The Albuquerque, N.M. metropolitan statistical area (MSA) repeats as having the highest per capita auto theft rate in 2017, according to the National Insurance Crime Bureau’s (NICB) latest Hot Spots report.

Hot Spots examines vehicle theft data obtained from the National Crime Information Center (NCIC) for each of the nation’s MSAs. MSAs are designated by the Office of Management and Budget (OMB) and often include areas much larger than the cities for which they are named. For example, this year’s number one spot, the Albuquerque, N.M. MSA, includes all thefts within the entire county of Bernalillo, not just the city of Albuquerque.

New to the top 10 this year, the metro areas of St. Joseph, (No. 5) and Springfield, Mo. (No. 10). As a population-based survey, an area with a much smaller population and a moderate number of thefts can—and often does—have a higher theft rate than an area with a much more significant vehicle theft problem and a larger population to absorb it. Which is how St. Joseph, with 952 thefts, places 5th while Los Angeles, with 60,444 thefts places 33rd.

For 2017, the 10 MSAs with the highest vehicle theft rates were: (thefts in parentheses)

2017 Ranking                                                                            

  1. Albuquerque, N.M.        (9,989)                                       
  2. Anchorage, Alaska       (3,274)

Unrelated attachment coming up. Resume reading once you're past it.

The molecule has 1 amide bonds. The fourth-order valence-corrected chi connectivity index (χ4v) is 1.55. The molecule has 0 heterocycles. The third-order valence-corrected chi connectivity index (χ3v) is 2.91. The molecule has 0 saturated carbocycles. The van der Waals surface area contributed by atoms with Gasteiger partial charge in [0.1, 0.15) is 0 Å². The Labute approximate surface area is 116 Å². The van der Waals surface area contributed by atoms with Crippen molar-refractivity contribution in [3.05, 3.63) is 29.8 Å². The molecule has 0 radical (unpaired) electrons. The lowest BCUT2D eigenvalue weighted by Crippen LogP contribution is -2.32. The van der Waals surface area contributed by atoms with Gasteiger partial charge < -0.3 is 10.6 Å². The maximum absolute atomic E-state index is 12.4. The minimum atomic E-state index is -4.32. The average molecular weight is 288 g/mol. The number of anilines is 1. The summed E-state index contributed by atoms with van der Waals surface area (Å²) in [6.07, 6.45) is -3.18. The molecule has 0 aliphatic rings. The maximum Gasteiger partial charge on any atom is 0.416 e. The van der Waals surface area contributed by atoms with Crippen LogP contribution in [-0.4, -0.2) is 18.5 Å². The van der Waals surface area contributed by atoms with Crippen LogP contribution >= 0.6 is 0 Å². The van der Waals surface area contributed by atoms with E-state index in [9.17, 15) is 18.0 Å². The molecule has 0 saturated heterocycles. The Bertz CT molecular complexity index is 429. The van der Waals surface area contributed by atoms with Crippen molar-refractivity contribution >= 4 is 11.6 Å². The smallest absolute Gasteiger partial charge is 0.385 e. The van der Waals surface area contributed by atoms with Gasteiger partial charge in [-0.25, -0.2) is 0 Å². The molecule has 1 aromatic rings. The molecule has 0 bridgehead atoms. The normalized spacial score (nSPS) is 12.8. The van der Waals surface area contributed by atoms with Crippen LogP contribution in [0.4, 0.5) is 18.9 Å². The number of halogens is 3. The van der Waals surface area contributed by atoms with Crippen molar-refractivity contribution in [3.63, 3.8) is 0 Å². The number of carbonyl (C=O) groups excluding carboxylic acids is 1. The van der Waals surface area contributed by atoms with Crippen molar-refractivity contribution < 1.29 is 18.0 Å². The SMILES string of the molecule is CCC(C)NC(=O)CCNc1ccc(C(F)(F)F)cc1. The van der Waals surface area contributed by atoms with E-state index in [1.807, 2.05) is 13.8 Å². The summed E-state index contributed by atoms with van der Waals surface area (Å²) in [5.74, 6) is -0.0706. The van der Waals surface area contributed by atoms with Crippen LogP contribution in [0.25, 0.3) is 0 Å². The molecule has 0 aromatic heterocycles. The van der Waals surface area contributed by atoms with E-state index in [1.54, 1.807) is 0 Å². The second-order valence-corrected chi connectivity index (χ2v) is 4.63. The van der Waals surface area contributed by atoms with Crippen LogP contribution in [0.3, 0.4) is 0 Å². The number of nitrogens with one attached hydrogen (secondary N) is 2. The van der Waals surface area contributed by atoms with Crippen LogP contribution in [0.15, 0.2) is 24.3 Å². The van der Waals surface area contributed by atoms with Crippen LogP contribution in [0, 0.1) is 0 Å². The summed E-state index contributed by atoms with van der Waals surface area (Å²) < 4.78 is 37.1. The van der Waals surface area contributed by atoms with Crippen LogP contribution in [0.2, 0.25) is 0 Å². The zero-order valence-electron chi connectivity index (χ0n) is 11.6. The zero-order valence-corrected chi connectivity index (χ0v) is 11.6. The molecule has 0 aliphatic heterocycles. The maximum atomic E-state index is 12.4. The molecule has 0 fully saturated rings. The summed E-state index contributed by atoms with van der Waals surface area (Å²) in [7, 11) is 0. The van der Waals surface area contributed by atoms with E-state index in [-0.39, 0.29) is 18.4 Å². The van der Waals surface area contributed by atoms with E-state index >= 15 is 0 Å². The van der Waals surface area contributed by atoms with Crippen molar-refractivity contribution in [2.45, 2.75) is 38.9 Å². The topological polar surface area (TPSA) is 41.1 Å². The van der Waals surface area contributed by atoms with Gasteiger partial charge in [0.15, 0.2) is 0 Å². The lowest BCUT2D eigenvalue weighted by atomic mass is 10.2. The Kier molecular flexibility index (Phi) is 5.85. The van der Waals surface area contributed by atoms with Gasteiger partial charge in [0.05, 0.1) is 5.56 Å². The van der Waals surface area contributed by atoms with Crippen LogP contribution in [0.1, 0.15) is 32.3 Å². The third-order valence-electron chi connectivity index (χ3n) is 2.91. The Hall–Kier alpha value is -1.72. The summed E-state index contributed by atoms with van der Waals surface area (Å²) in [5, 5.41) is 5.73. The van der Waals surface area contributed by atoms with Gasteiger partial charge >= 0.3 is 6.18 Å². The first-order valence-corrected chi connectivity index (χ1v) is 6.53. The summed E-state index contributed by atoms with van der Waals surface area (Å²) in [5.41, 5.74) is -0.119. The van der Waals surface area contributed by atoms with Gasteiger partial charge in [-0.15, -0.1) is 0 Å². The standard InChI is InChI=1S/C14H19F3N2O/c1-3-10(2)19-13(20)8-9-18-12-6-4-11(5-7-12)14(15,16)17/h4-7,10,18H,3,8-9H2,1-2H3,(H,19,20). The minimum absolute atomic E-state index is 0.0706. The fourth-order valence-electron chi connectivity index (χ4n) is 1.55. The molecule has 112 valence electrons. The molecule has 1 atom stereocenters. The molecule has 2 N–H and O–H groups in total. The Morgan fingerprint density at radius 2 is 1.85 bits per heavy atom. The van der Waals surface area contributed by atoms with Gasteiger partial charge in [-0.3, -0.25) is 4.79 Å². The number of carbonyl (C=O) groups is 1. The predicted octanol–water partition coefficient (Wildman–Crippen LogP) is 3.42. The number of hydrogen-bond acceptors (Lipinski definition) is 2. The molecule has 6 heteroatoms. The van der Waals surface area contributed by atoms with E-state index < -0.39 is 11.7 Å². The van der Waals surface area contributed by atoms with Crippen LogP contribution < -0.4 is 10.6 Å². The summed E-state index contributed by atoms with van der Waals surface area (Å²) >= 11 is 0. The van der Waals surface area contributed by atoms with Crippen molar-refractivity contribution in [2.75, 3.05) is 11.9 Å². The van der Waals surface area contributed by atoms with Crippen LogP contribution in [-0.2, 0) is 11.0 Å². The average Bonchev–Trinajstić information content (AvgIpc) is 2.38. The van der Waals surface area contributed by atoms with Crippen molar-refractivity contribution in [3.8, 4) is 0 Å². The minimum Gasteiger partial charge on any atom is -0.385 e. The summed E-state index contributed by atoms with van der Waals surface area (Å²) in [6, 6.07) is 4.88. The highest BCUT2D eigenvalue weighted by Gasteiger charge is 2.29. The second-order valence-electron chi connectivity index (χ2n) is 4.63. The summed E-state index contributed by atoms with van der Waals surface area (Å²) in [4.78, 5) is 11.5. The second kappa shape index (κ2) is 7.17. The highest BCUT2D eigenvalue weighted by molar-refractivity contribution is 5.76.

3. Pueblo, Colo.               (1,353)                                       
  4. Redding, Calif.               (1,352)                                    
  5. St. Joseph, Mo.             (952)                                        
  6. Bakersfield, Calif.           (6,560)                                      
  7. Modesto, Calif.               (3,870)                                                               
  8. Stockton-Lodi, Calif.      (4,575)                                        
  9. Yuba City, Calif.             (1,050)                                      
  10. Springfield, Mo.              (2,686)                                                

Each year the FBI releases preliminary Uniform Crime Report (UCR) data for the previous year’s January–June time frame. When the preliminary 2017 crime data was released earlier this year, vehicle theft was up 4.1 percent across the nation. That increase is reflected in this Hot Spots report and is expected to hold when the final UCR 2017 crime data is published in the fall.

Overall, said NICB, vehicle theft is down, dramatically, across the nation. The historic peak year for vehicle theft was 1991, with 1,661,738 reported thefts. In 2016, the total was 765,484. That is a 54 percent reduction since 1991.